Skip to main content

The effect of macroeconomic conditions on parental time with children: evidence from the American time use survey


This paper investigates the effect of changes in macroeconomic conditions on time allocation to children among mothers and fathers in the US. The study relies on 2003–2013 American Time Use Survey (ATUS) data. Accounting for a variety of personal demographic characteristics, as well as state and year fixed effects, we find that an increase in state-level unemployment rates is associated with an increase in enriching child–father time in families with small children (ages 0–4). However, there is heterogeneity in results by race, education and marital status, with results being statistically significant for white, married and college-educated fathers. Additionally, we find some evidence that an increase in unemployment rates is also associated with an increase in primary childcare for fathers in families with small children, as well as some declines in total time that fathers spend with older children. In contrast to this result, we find that mothers’ total time with children, as well as primary childcare time, is invariant to macroeconomic fluctuations in the labor market, however, as the unemployment rate goes up we do observe small declines in enriching time that white mothers in families with small children devote to enriching activities.

This is a preview of subscription content, access via your institution.


  1. 1.

    See Stewart (2010) for more details on enriching activities.

  2. 2.

    We utilize primary childcare activities as defined by ATUS (including activities related to the caring of and looking after children, activities related to children’s education and activities related to children’s health). Some of the activities included in enriching time are also categorized by ATUS as primary childcare, hence the enriching time and primary childcare time are not mutually exclusive.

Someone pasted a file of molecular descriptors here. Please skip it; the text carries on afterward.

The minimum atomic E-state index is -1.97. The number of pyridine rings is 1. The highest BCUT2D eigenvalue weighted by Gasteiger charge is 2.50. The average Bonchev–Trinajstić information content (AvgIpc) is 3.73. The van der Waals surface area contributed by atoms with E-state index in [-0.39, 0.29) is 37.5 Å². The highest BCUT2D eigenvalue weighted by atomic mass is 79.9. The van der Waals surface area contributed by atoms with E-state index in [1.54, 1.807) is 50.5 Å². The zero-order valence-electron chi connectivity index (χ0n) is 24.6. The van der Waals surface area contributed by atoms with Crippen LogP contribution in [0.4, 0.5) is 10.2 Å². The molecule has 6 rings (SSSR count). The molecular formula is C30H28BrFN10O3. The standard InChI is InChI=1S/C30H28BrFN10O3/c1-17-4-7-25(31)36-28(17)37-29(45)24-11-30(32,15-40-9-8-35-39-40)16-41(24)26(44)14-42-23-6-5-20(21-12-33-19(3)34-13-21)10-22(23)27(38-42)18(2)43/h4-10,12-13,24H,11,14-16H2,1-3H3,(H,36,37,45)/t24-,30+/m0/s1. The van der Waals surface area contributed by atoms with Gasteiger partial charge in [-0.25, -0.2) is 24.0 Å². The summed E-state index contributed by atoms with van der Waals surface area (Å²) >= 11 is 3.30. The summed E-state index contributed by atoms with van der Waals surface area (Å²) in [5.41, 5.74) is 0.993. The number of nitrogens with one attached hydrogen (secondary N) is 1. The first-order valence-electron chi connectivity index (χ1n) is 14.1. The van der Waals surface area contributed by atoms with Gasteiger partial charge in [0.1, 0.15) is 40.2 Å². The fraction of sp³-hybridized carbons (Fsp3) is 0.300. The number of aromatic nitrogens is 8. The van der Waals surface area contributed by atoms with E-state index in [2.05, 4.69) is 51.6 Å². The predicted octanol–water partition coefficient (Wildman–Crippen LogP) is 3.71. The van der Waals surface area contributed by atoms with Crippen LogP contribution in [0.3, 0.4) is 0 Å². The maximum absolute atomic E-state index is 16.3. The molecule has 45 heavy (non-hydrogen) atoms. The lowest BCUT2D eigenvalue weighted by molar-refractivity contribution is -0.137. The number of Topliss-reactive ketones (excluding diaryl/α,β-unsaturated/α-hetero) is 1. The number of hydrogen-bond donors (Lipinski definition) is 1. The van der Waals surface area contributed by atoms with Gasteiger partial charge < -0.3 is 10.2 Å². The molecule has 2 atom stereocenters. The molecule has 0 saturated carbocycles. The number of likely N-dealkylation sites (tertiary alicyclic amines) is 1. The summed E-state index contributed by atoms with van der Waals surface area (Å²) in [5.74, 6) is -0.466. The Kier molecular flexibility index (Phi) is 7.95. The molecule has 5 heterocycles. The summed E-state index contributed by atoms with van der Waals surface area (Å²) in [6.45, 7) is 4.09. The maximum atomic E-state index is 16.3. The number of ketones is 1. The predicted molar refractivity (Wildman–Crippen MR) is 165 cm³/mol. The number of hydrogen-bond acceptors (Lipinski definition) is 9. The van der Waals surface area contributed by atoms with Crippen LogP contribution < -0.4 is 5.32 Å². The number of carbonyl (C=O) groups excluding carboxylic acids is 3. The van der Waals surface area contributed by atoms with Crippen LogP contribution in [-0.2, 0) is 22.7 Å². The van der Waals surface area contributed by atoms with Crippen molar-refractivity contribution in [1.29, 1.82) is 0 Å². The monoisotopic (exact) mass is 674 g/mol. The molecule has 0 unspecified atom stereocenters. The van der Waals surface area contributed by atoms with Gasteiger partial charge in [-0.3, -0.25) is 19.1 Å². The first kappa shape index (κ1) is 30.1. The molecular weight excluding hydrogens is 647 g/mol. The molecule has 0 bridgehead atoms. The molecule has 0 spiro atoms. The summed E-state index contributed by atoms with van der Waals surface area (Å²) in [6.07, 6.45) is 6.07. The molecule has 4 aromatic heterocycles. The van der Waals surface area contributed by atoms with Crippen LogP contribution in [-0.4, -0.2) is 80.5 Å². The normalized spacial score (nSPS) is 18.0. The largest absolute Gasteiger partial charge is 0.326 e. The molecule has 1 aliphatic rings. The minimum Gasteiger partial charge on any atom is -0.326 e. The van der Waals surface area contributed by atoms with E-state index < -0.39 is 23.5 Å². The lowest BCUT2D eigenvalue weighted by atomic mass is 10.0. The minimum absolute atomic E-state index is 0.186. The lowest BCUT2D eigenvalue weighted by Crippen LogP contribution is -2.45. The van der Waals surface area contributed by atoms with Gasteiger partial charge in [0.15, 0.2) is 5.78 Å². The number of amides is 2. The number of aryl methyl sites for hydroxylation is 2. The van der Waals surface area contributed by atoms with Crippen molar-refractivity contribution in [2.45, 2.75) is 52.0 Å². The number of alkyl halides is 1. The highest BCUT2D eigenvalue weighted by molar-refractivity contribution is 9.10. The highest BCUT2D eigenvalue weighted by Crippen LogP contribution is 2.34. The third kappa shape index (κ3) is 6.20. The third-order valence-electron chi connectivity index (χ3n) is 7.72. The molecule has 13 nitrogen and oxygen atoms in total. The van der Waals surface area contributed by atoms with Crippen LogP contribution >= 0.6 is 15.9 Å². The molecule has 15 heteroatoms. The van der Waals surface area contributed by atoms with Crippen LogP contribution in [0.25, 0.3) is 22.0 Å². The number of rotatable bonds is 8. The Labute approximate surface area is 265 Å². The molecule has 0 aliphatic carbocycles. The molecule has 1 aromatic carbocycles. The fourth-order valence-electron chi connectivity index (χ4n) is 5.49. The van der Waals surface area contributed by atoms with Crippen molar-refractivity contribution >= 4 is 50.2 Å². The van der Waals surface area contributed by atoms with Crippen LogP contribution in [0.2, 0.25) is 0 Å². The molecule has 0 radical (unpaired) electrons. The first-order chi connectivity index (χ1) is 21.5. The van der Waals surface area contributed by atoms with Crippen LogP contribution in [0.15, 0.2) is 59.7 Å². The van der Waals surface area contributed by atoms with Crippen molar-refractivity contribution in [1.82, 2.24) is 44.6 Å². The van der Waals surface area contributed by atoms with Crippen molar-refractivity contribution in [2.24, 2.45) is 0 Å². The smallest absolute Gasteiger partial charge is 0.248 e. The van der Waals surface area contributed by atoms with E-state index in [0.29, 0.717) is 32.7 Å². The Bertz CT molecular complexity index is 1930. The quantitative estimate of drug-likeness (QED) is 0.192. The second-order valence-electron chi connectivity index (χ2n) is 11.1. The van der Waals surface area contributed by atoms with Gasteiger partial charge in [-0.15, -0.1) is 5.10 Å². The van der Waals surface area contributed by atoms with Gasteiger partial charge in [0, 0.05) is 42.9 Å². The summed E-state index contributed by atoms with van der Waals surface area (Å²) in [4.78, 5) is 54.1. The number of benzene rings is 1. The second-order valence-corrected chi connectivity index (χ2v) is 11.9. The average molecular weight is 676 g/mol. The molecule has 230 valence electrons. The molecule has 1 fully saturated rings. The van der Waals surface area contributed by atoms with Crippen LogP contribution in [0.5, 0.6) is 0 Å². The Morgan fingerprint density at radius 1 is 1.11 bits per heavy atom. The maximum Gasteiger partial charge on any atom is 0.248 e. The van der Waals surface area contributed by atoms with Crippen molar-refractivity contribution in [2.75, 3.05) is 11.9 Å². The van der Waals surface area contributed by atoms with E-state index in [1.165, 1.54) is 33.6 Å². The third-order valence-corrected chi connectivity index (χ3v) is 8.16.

3. 3.

    In the paper’s Appendix, we recalculate some of our results using Tobit, with results being very similar to OLS.

  4. 4.

    Each cell represents a point estimate on the unemployment rate from our empirical specification for the dependent variables specified on the lefthand side of the table.

  5. 5.

    Full set of results is available from authors.

  6. 6.

    We do not include these results, however, we can provide them upon request.


  1. Aguiar, M., & Hurst, E. (2007). Measuring trends in leisure: The allocation of time over five decades. Quarterly Journal of Economics, 122(3), 969–1006.

    Article  Google Scholar 

  2. Aguiar, M., Hurst, E., & Karabarbounis, L. (2013). Time use during the great recession. American Economic Review, 103(5), 1664–1696.

    Article  Google Scholar